European Maccabi Games Have an Opening Night to Remember

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Team USA had a star-spangled entrance, the president of Germany spoke and there were fireworks galore at the largest gatehring of Jewish athletes from around the world in Germany since the Holocaust.

BERLIN – As the ceremonial torch was lit, fireworks erupted into the sky and athletes cheered as the 2015 European Maccabi Games officially began last night at the Waldbuhne amphitheater in the Olympic complex.

 

The opening ceremonies began on Jewish time, slightly later than its scheduled 8 p.m. start, and featured a variety of performances from Eurovision 1998 winner Dana International to a brief appearance by Matisyahu. 

 

Prior to the start of the ceremonies at Maifield on the Olympic complex, a memorial service was dedicated to the Olympians lost in the Holocaust as well as in the 1972 Munich games. German Federal Minister of Justice and Consumer Protection Heiko Maas read aloud names of gymnasts, high jumpers and others who lost their lives in these events.

 

“This is a tribute to all Jewish sportsmen and women who were persecuted and murdered by Germans,” he said in his speech. “In Germany, there can be only one response to anti-Semitism, and that is zero tolerance.”

 

Athletes, volunteers and supporters from all delegations listened to remarks from 94-year-old Holocaust survivor and former Maccabi athlete Margot Friedlander, as she encouraged the players to remember why they are there and let it give them strength in their performance.

 

Friedlander returned to Berlin despite having been ripped away from her entire immediate family during the Holocaust. To her mind, it is a “happy occasion” that the Maccabi games are taking place in Berlin.

 

For some, her story inspired them to look around at the venue where they are playing and take it in.

 

“From going to the sports league to losing her whole family, it really hit close to home — how she came back and we came back is absolutely incredible,” said Adam Greenberg, a Philadelphia resident and goalie of the men’s open water polo team.

 

Greenberg, 27, added that he believes that Berlin is the best venue in Maccabi history.

 

“We stood around here for, like, three hours and kind of bonded, but mostly our legs are sore,” he said. “But it was totally worth it because this is a great venue and a great event.”

 

While the ceremonies featured an array of entertaining performances, most in attendance agreed that the most exciting part was the entrances from each country.

 

With many flags flying and even more “Selfie Sticks” held high above the players’ heads as they took pictures with the 9,000-person crowd behind them, the delegations entered the venue in alphabetical order, cheering and waving as they walked down a hill on the side of the stage and up the stands to their seats.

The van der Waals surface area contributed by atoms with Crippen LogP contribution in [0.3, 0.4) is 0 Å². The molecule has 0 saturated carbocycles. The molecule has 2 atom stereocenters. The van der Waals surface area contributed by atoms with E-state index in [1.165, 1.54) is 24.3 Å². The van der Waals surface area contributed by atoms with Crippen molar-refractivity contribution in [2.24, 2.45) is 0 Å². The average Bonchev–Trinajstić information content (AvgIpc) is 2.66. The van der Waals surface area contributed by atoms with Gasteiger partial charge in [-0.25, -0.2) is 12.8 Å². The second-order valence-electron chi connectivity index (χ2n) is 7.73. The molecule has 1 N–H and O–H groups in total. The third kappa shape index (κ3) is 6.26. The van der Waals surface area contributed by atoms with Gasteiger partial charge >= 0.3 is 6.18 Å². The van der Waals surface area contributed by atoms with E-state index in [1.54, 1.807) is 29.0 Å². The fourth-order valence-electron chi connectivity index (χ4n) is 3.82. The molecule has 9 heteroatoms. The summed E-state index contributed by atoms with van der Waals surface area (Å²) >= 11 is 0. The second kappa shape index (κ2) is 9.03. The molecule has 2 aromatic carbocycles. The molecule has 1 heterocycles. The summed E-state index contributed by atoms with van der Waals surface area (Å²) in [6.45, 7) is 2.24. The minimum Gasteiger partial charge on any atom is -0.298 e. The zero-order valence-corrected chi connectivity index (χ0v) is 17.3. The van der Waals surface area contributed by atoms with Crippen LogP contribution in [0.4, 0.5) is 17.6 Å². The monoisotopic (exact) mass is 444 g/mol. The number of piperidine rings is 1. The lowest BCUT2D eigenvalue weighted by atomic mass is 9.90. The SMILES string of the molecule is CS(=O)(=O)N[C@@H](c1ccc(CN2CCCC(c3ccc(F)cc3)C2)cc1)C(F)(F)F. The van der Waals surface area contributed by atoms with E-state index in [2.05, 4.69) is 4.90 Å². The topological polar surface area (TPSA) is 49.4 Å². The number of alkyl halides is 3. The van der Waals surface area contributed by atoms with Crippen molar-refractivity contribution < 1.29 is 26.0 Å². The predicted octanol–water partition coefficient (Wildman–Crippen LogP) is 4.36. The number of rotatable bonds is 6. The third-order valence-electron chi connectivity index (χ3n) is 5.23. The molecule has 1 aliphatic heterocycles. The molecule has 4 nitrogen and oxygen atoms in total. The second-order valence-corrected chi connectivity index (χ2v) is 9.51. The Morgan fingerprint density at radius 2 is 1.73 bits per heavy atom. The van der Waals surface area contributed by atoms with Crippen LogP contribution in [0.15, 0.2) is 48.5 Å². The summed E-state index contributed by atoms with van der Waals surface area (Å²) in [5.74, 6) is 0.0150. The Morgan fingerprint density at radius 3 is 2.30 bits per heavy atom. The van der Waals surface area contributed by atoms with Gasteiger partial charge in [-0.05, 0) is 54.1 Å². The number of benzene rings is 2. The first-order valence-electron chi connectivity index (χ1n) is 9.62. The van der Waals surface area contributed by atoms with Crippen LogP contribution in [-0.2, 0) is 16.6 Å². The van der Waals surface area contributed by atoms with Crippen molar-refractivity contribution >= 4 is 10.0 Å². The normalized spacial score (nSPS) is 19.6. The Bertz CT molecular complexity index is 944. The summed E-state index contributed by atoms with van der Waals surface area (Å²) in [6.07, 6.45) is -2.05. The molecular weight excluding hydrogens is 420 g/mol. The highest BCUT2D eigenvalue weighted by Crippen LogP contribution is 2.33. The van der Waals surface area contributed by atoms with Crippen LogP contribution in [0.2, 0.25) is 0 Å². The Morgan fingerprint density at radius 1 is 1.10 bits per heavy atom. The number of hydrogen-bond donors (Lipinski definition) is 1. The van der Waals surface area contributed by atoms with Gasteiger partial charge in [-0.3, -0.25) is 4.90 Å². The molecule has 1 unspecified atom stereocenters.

As Team USA was last to enter alphabetically — Germany was, as host country, the final delegation to enter the venue — the other delegations had already filled their seats, which made for a more colorful, louder entrance. But it also added an element of unity that stood out to some.

 

“It was an overwhelming experience to see so many people with a common purpose,” said Fred Kurtz. Kurtz, from Philadelphia, is one of the team’s accommodations managers, joining his brother Dan, USA team manager, for the games.

 

Fred Kurtz’s position may be administrative, but his brother insists, as if on cue, it’s for another purpose. “He’s here to drive me nuts,” he joked.

 

Walking down the hill and onto the area in front of the stage was the highlight for him.

 

“When you were coming down the hill and coming up the steps and you saw all the teams organized, and you saw the stage and the flag and just the spirit coming up from the ground, it blew you away,” he said.

 

The President of Germany, Joachim Gauck, spoke to the crowd toward the end of the night about the importance of these games returning to Berlin, or “returning to its roots,” as he put it.

 

The end of the ceremonies featured the lighting of the torch, signifying the start of the games, which was performed by two special guests of the games: Nancy Glickman, daughter of Marty Glickman and Ann Stoller, cousin of Sam Stoller. Marty Glickman and Sam Stoller were American Jewish Olympic sprinters who were prevented from competing in the 1936 Olympic games in Berlin due to their religion.

 

Nancy Glickman lit the torch while sporting her father’s uniform shirt, a reminder of the past and how much has changed since.

 

The night was full of acknowledgment of the city’s past, its history with Jews and its confidence in change for the present and future.

 

And regarding that future, said Greenberg, there is only one thing on each participant’s mind for the next 10 days: “Bringing home the gold.”

 

 

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